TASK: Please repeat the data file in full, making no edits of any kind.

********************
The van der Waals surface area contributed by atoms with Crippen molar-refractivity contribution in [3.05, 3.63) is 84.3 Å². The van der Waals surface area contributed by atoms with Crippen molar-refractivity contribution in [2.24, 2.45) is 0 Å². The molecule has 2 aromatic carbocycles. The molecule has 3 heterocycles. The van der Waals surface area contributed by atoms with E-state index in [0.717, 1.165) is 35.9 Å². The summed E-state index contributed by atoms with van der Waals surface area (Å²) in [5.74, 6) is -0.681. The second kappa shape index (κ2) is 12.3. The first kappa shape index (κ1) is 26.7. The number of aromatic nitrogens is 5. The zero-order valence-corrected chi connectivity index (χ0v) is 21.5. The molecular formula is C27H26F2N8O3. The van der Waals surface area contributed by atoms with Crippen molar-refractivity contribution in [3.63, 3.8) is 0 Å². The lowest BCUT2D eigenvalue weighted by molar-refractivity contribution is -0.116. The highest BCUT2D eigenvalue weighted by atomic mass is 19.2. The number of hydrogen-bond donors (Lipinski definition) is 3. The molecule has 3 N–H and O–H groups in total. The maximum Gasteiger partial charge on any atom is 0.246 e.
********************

The van der Waals surface area contributed by atoms with Crippen molar-refractivity contribution in [3.05, 3.63) is 84.3 Å². The van der Waals surface area contributed by atoms with Crippen molar-refractivity contribution in [2.24, 2.45) is 0 Å². The molecule has 2 aromatic carbocycles. The molecule has 3 heterocycles. The van der Waals surface area contributed by atoms with E-state index in [0.717, 1.165) is 35.9 Å². The summed E-state index contributed by atoms with van der Waals surface area (Å²) in [5.74, 6) is -0.681. The second kappa shape index (κ2) is 12.3. The first kappa shape index (κ1) is 26.7. The number of aromatic nitrogens is 5. The zero-order valence-corrected chi connectivity index (χ0v) is 21.5. The molecular formula is C27H26F2N8O3. The van der Waals surface area contributed by atoms with Crippen molar-refractivity contribution in [3.63, 3.8) is 0 Å². The lowest BCUT2D eigenvalue weighted by molar-refractivity contribution is -0.116. The highest BCUT2D eigenvalue weighted by atomic mass is 19.2. The number of hydrogen-bond donors (Lipinski definition) is 3. The molecule has 3 N–H and O–H groups in total. The maximum Gasteiger partial charge on any atom is 0.246 e.